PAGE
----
• Hand sanitizer or alcohol
  • Sanitary napkin (for women)
  • Disposable diaper (for families with babies)
5.  Identification, emergency numbers, important documents, and cash
  • Contact information of family and close relatives.
  • Emergency telephone numbers to call. (Refer below for list of Philippine emergency numbers.)
  • Provide a plastic laminated ID card for any family member with special concerns and children who cannot speak.   Indicate name, address, phone, and contact details of the person to call in case of emergency; health condition; and special instructions in case the person goes missing or found hurt or unconscious. Don’t forget to indicate allergies to medicines or food if any.
  • Copies of personal documents (birth certificates, passports, bank account details, insurance policies, list of medication, important medical information, vaccination records, proof of address, deed/lease to home).
  • Maps with indication of evacuation sites and routes.
  • Extra cash
6.  First aid kit
Always keep a first aid kit in your home and another one in your survival kit.  Adult members of the family are advised to familiarize themselves with first aid application. The PRC recommends the following first aid kit items:
  • 1 Adhesive Strips
  • 1 Hypo - Allergenic medical tape 1.25cm x 9.1m
  • 1 Conforming Bandage 5cm
  • 1 Triangular Bandage 110cm x 110cm
  • 1 Wound Dressing No. 15
  • 2 Swabs Antiseptic
  • 1 Tweezers metal 8cm
  • 1 Scissors disposable
  • 1 Safety pins – assorted (pk12)
  • 1 Plastic Bags - resealable - 100 X 180 mm
  • 1 Plastic Bags - resealable - 150 x 230 mm
  • 2 Gloves – disposable
  • 1 First Aid Quick Reference Guide

Step 2 - Formulate a plan
Set a meeting with your family and other members of the household.  Talk about how you can prepare and respond to different forms of emergency situations.  Assign responsibilities to each member of the household.  Make sure that everyone knows where the emergency preparedness kit is located.
Discuss what to do in case you are separated during an emergency.  For example, an emergency suddenly takes place and the kids are at school and you are at the office.  Set two places where you can meet.
Make an evacuation plan.  Decide the safest place where you can go and the best route to take going there.  You can choose a house of a friend or relative in a safe location or nearest evacuation center. Practice your evacuation plan at least twice a year.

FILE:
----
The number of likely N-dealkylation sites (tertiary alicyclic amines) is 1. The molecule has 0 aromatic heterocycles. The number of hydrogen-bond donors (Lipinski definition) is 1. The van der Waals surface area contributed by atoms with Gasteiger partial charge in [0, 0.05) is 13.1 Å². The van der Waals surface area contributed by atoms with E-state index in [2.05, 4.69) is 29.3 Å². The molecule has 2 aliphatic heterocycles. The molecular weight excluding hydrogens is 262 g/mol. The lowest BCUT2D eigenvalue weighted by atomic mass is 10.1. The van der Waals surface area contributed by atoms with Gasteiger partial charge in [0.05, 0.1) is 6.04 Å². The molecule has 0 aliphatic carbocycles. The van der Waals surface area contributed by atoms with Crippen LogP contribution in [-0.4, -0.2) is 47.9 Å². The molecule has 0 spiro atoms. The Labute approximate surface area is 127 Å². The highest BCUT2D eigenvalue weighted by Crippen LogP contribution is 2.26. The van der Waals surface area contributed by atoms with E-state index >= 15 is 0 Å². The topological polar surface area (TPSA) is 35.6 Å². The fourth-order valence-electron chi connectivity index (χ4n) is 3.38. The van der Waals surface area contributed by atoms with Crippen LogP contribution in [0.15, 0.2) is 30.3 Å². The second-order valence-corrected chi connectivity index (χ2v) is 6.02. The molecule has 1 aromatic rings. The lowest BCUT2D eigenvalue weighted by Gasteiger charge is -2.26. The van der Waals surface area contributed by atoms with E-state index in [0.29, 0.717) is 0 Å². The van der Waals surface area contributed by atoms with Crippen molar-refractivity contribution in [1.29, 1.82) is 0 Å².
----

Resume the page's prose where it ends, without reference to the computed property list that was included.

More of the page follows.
Step 3 – Be informed
Familiarize yourself with possible emergency events that can affect your family such as fire, medical emergency, flood or earthquake and appropriate emergency response for each. It is important that everyone in the household knows the proper actions to take for survival
Below are the list of telephone numbers and website links (click the linked agency names) of Philippine government agencies and service companies that are useful during emergency and when disaster occurs.
National Disaster Coordinating Council (NDCC) 0917-7334256

Philippine Atmospheric Geophysical and Astronomical Services Administration (PAG-ASA)433-8526
Department of Public Works and Highways (DPWH)304-3713
Department of Interior and Local Government (DILG)925-0343
Bureau of Fire Protection, National Capital Region729-5166        
431-8859         407-1230
Metro Manila Development Authority (MMDA)

MMDA Flood Control


Red Cross143
Department of Education (DEPED)638-4108
Department of Social Welfare and Development (DSWD)852-8081
Department Of Trade and Industry (DTI) Price Monitoring751-3330
Philippine National Police (PNP)117
Armed Forces of the Philippines (AFP)911-6001
Philippine Coast Guard527-3877
North Luzon Expressway (NLEX)
South Luzon Expressway (SLEX)824-1924
Department Of Health (DOH)743-8301
Normal 0 false false false EN-US X-NONE X-NONE MicrosoftInternetExplorer4National Disaster Coordinating Council (NDCC)

Source: Ma. Rachel Roxas Yapchiongco of